When warmer weather approaches, it’s time for most dog owners to start worrying about heartworm.
We want you to relax and enjoy this summer … so we’ve done all the research for you and summarized the top natural mosquito repellents for dogs. But before we roll them out, let’s talk about why you should think about using topical mosquito sprays on your dog.
3 Reasons To Use Topical Mosquito Sprays
#1 Heartworm Preventives Aren’t Healthy For Your Dog
Heartworm meds are pesticides. They kill mosquito larvae by paralyzing or killing them – so they are neurotoxic. If they’re toxic to bugs, they’re toxic to your dog and they can affect his brain and nervous system (and this is a special consideration in young animals – and children who pet them – who have developing nervous systems). Those pills turn your dog’s blood into a neurotoxic soup and it’s crazy to think this won’t hurt him.
#2 Preventives Work Less And Less Every Year
Mosquitos are becoming resistant to those meds and a lot of dogs on preventives will still get heartworm. There are natural sprays and solutions that will help protect against mosquitos and bites that are much healthier for your dog.
#3 Bug Bites Can Cause Irritation Or Pain In Your Dog
He wants to be outside but he needs to be protected so he can enjoy his summer too.
Whether you use heartworm preventives or not … some extra topical protection is a good idea. So let’s review what products are available, how well they work and, most importantly, whether they can harm your dog or not.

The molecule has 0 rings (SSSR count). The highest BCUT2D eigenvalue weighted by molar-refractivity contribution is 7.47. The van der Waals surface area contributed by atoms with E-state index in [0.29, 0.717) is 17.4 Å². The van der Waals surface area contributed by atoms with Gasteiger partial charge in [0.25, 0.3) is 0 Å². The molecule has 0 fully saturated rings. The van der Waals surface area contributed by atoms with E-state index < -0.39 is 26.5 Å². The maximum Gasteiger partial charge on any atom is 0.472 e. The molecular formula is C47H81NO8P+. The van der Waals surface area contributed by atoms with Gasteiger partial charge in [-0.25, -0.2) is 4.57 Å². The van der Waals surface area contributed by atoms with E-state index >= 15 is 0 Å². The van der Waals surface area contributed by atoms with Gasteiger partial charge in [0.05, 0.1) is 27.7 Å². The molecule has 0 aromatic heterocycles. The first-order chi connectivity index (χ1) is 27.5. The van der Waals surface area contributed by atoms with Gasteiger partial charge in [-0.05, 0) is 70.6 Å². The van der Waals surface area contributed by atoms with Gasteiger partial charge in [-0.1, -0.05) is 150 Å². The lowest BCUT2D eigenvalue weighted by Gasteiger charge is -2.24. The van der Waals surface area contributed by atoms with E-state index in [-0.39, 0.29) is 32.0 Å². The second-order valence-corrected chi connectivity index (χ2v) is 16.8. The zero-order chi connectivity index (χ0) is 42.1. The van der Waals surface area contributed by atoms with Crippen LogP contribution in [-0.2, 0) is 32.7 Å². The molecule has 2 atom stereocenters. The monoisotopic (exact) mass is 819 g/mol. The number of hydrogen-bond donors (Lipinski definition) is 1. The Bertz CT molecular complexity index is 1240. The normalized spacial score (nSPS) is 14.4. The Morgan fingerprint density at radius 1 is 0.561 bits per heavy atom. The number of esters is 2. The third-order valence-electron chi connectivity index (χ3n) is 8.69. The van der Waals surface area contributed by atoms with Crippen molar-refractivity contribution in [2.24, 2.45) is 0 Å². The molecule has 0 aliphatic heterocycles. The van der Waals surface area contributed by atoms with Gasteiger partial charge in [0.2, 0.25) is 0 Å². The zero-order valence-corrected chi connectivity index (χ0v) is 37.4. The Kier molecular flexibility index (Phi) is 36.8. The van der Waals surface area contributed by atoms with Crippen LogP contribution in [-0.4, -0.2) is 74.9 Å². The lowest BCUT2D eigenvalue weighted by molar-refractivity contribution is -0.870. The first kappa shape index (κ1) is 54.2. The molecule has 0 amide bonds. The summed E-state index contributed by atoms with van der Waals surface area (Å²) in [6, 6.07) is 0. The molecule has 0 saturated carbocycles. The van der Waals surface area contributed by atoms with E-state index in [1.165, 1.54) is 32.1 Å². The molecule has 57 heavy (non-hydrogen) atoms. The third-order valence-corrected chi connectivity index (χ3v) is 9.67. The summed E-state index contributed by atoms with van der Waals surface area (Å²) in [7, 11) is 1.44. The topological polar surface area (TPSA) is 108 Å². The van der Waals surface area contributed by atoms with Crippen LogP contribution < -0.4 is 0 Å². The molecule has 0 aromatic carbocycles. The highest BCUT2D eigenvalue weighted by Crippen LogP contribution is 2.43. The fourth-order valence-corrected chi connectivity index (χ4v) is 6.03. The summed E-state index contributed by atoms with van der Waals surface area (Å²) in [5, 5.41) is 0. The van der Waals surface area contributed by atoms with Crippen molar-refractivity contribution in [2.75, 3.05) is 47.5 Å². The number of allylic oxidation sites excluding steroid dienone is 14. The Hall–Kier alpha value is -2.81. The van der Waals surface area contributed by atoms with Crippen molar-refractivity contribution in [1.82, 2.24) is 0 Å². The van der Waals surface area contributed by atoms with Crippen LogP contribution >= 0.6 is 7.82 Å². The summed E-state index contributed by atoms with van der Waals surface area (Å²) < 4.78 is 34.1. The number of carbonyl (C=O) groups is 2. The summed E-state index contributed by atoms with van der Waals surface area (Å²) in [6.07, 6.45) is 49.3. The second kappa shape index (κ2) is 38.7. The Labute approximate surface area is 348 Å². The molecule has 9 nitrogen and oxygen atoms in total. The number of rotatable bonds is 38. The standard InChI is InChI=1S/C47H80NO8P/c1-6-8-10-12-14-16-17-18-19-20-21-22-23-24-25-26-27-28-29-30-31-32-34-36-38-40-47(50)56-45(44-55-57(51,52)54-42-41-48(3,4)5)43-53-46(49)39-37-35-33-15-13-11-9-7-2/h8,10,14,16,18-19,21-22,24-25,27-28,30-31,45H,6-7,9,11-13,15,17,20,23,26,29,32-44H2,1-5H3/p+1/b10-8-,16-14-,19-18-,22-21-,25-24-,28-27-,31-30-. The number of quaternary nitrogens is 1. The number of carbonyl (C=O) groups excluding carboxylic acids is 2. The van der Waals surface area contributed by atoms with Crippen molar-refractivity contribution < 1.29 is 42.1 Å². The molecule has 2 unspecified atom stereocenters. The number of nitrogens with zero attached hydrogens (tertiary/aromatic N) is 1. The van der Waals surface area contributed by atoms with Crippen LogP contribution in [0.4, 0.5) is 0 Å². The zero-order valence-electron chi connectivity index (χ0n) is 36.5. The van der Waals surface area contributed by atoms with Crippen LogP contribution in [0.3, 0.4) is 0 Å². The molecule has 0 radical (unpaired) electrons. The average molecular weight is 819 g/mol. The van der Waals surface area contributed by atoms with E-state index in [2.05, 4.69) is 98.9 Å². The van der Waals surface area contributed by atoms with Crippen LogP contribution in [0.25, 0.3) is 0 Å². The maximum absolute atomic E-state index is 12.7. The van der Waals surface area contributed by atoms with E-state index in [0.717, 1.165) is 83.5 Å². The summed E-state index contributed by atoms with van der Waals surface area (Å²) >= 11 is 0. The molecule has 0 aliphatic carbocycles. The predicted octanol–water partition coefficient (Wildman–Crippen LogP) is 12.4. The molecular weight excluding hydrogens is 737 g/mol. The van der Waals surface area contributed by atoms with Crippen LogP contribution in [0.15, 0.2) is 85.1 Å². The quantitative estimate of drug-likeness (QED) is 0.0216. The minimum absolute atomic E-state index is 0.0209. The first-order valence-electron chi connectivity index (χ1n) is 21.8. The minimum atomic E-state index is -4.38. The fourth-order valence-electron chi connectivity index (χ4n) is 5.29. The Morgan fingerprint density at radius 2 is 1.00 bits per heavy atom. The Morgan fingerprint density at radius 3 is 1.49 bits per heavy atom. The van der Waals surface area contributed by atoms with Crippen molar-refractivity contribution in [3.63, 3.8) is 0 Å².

Synthetic Mosquito Repellents
Let’s start with the synthetic mosquito repellents and we’ll start with the most common one … DEET.
DEET, also called N, N-Diethyl-3-methylbenzamide, is absorbed through the skin and passes into the blood and this makes it not just hazardous to mosquitos, but to your dog as well. French scientists found that DEET can inhibit the activity of a key central nervous system enzyme, acetylcholinesterase, in both insects and mammals. The toxicity of DEET is increased if it’s combined with other insecticides.
The upside of DEET is that products containing 30% DEET can protect for up to 5 to 6 hours, or if they contain 10% DEET, up to 90 minutes. In Canada, products with a DEET concentration over 30% have been banned.
Picaridin is another synthetic insecticide that carries fewer hazards than DEET. And a report by Consumer Reports showed that products with 20% picaridin were more effective than DEET products.
Picaridin doesn’t carry the same neurotoxicity concerns as DEET but hasn’t been tested as much either so the jury is still out on its long-term effects on health. Like DEET, picaridin is a synthetic compound, but it’s extracted from a plant that’s related to black pepper. The US Food and Drug Administration (FDA) states that both DEET and picaridin shouldn’t be used on children under three.
Consumer Reports rated a Picaridin formula at the top of their rankings – much higher than Deep Woods OFF! which was in 5th place.
Lemon Eucalyptus Oil
Natural lemon eucalyptus oil comes from the gum eucalyptus tree … but most insect repellents use its synthetic cousin, p-menthane-3,8-diol or PMD.
Consumer Reports found that products containing 30% lemon eucalyptus oil were more effective than those containing DEET … but the protection time isn’t quite as long. But lemon eucalyptus oil is the only natural oil recommended by the Centers for Disease Control and Prevention (CDC) to prevent mosquito bites.
Homemade Bug Spray
If you like making your own products, here’s a homemade natural bug spray recipe you can try:
- 1 glass spray bottle
- 24 drops lemon eucalyptus essential oil (this is a 1% dilution, using 6 drops of oil per ounce of the added liquids below)
- 2 oz witch hazel
- 2 oz fractionated coconut oil or another carrier oil like almond oil
You can just use the above ingredients, or you can experiment with 1 or more of these additional ingredients:
- 1 tsp real vanilla extract